There are really five building blocks for this growth opportunity. The first is continued performance of our flagship strategies, which have been performing great. We see continued opportunity for those to perform and grow. The second is growth and scaling of our newer strategies, both in terms of AUM and fee opportunity but also, as I said, as this latent carry opportunity already invested in the ground. The third is we are still building things. Many of our businesses have been started in the US and Europe and we are just now starting to think about bringing them to Asia. High priority for us, Asia real estate, Asia credit. There is a lot of businesses that we still see opportunities to create on a go-forward basis. Next is this concept of compounding, which is consistent throughout everything we are doing. It is both balance sheet and AUM. Finally, our model of AUM plus balance sheet plus capital markets allows us to capture more of everything that we are doing, and it is meaningfully more economics from every activity that we have. If you put all those together, there is a significant multiplier effect on all of our metrics.

In Order to Double Earnings and Book Value by Year 5

So we asked ourselves the question, we obviously doubled our AUM, our revenues, our profit, our book value now multiple times over and we thought we would spend a little bit of time on just a question, what do you need to believe to double our earnings and our book value per share again over the next five years?

So by way of background first, what did we do over the last ten years? Fee paying AUM grew from $40 billion to $133 billion. So, a 13% annual growth rate. Last ten years, if you look at management fees plus capital markets fees, they grew from less than $300 million to over $1.3 billion. So over $1 billion increase, a 16% annual growth rate. So that is just context as we sought to answer this question as to what do you need to believe to double again in five years.

The first answer to the question is if you believe just 8% fee paying AUM growth from here, you more than double. We think that is an incredibly conservative assumption, given what we have done historically and the fact that we have a number of young businesses that are now reaching real inflection points. It is also incredibly conservative by virtue of the fact that we already have $25 billion committed to us in AUM that is not yet in fee paying AUM. It will actually turn on the fees when it is invested but it is already contractually committed and there is an even more conservative capital markets growth consumption behind this. To be clear, we expect to do a lot better than this, but this is all you would have to believe.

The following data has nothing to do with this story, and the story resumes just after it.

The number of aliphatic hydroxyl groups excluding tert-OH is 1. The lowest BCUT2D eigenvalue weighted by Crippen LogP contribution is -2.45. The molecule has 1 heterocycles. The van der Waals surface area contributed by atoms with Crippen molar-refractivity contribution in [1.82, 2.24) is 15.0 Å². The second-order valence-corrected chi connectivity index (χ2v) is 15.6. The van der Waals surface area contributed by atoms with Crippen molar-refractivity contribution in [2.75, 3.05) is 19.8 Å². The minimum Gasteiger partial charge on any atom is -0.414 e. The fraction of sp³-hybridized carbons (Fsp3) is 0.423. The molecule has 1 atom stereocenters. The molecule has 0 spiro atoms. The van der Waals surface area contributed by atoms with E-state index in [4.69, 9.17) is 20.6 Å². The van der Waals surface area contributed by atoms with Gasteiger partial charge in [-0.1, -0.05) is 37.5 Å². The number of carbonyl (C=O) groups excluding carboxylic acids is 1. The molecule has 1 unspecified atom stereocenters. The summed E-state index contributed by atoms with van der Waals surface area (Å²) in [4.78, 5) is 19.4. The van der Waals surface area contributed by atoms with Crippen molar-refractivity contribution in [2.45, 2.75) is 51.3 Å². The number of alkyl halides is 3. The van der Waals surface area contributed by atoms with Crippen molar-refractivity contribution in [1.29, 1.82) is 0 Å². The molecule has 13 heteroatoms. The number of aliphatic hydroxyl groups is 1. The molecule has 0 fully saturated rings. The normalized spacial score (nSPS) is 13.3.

From a return assumption standpoint, same thing, here is all you would have to believe, 17.5% gross returns before fees and carry for private equity and growth equity. 5% leveraged credit and 13-15% for a number of our other carry bearing strategies. Again, much less than we have been achieving historically.

So our goal is to exceed this level of performance, to be clear. We would be very disappointed if this is all we achieved. But if this is all we achieved, here is what the numbers look like.

KKR Looking Forward

So last 12 months, we have made $1.4 billion of distributable earnings. That is basically our pre-tax cash flow. If you use the numbers I just walked through in terms of the assumptions, in year five that becomes $3.2 billion, so more than a double. Part of the reason you got more than a double is carry kicking in from the dollars we have already invested across all these newer strategies. If you run that out to year 10, you get to five billion dollars. Book value per share, same assumptions running through, $14.56 as of Q1. In year five, it is $32. Back to this power of compounding. In year 10, it is $63. Again, our goal is to exceed this level of performance.

So Joe and I wanted to start with you with the high level and the punchline, which is what we just walked through. But now what we want to do is turn our attention to how we got here. So there is two more things we want to talk to you about in terms of main topics. The first is the foundation building we have been doing in the last ten years to get to this point and then the second is looking forward: what are we focused on in terms of how we build from here and achieve our potential?



Investor Day podcasts and corresponding transcripts have been prepared for KKR & Co. Inc. (NYSE:KKR) for the benefit of its public stockholders and is not intended to be a solicitation or sale of any of the securities, funds or services that they may discuss. Please find a copy of the presentation here.